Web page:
Davis does a one page riff on 2001. It’s the best work of his I’ve seen.
Inabinet has a great retelling of a fable. The writing and art are fantastic. But even better is his opening, where he does a bunch of humor in a traditional–very traditional–setting. Inabinet makes the issue, him and that one page Davis strip.
Zick painfully finishes his Argosy story. Apparently, it’s all a setup for a sequel, but hopefully I’ll be spared. Zick somehow manages to find even more characters to introduce in the final installment. Important ones. At least it’s over (for now).
Aliens, Terminus; story and art by Paul Guinan; lettering by Willie Schubert. The Dawn of Angst; story and art by Gary Davis. The Tale of Yakub and the Vulture; story and art by Sam Inabinet. The Argosy; story and art by Bruce Zick; lettering by Pat Brosseau. Edited by Randy Stradley.
I think Davis’s Delia & Celia has definitively made me hate all fantasy, if I didn’t already dislike it enough. It’s like he sits around trying to think of how much blathering exposition he can fit in each panel, like it’s a contest to one up himself. The story’s completely incomprehensible at this point, but I’m pretty sure it’s never, ever going to end.
On the plus side, Ron Randall’s artwork has gotten fantastic on Trekker. Some of it’s the inking–maybe all of it’s the inking. It’s just gorgeous. Too bad his writing is still terrible. He spends maybe five of his eight pages rambling, trying to find a point to the story. He fails, there isn’t one.
Bob the Alien is, as usual, a delight. I don’t think I’ve mentioned how important “regular” people are to Bob‘s success. Rice has significant insight into the human condition. It’s just wonderful.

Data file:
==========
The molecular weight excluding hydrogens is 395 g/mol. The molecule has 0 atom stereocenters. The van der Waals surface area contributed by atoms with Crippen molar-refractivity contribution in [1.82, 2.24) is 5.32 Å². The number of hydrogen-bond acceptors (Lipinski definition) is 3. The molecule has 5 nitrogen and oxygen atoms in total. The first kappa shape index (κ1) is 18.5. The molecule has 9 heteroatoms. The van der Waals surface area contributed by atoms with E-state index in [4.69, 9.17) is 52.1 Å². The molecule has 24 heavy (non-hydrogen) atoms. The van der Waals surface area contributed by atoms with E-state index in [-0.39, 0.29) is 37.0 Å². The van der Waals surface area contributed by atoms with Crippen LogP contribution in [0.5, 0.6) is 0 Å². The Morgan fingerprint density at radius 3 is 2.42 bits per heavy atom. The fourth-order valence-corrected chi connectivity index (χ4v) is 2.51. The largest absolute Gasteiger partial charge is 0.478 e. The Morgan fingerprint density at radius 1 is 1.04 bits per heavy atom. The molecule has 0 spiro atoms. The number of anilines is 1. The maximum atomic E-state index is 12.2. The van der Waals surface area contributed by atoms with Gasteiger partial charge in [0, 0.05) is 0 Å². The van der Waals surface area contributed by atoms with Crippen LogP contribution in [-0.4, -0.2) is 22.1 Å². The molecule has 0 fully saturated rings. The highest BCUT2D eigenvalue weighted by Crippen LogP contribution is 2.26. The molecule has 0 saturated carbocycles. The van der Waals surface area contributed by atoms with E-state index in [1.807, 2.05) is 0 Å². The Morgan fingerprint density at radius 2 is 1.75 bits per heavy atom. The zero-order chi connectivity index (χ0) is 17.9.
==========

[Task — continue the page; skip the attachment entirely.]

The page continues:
Trekker; story and art by Ron Randall; lettering by Steve Haynie. Bob the Alien, Bob, the alien, Schemes; story, art and lettering by Rich Rice. Delia & Celia, Drelin’s Wager; story, art and lettering by Gary Davis. Edited by Randy Stradley.
Chadwick’s Concrete isn’t so interesting this issue for what he does say, but for what he doesn’t. Concrete’s sidekicks get lost in the ghetto and a bunch of black guys attack the car–presumably to beat the guy and “gang rape,” Chadwick’s words, the woman. When Concrete and the guy are sitting around calmly discussing it later, Concrete basically says it’s just how men act and isn’t it awful and shouldn’t women run things. But Chadwick made it pretty clear earlier these men are, specifically, black men. I think it’s supposed to be well-intentioned, but….
Prosser and Pollock contribute the Mary: The Elephant prose story (Pollock illustrates). It’s awful; I can’t believe anyone would want it in their book. Maybe Dark Horse didn’t pay Prosser for something else on the condition they printed this idiocy. Some nice art though.
Delia & Celia is better than usual, but still exceptionally bad.